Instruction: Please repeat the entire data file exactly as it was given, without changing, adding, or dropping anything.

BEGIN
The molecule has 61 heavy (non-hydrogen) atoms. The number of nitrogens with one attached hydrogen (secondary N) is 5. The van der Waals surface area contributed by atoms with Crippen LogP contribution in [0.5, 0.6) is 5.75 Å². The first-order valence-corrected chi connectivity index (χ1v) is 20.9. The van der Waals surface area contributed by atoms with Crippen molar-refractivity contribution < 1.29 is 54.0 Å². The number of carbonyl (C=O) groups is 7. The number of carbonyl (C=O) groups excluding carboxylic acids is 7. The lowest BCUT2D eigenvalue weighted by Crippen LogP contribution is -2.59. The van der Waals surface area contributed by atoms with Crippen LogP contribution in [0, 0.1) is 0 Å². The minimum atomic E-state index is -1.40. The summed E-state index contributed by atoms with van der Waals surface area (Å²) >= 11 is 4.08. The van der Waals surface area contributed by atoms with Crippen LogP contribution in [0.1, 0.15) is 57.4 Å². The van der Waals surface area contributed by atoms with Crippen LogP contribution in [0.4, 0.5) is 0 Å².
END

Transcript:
The molecule has 61 heavy (non-hydrogen) atoms. The number of nitrogens with one attached hydrogen (secondary N) is 5. The van der Waals surface area contributed by atoms with Crippen LogP contribution in [0.5, 0.6) is 5.75 Å². The first-order valence-corrected chi connectivity index (χ1v) is 20.9. The van der Waals surface area contributed by atoms with Crippen molar-refractivity contribution < 1.29 is 54.0 Å². The number of carbonyl (C=O) groups is 7. The number of carbonyl (C=O) groups excluding carboxylic acids is 7. The lowest BCUT2D eigenvalue weighted by Crippen LogP contribution is -2.59. The van der Waals surface area contributed by atoms with Crippen LogP contribution in [0, 0.1) is 0 Å². The minimum atomic E-state index is -1.40. The summed E-state index contributed by atoms with van der Waals surface area (Å²) >= 11 is 4.08. The van der Waals surface area contributed by atoms with Crippen LogP contribution in [0.1, 0.15) is 57.4 Å². The van der Waals surface area contributed by atoms with Crippen LogP contribution in [0.4, 0.5) is 0 Å².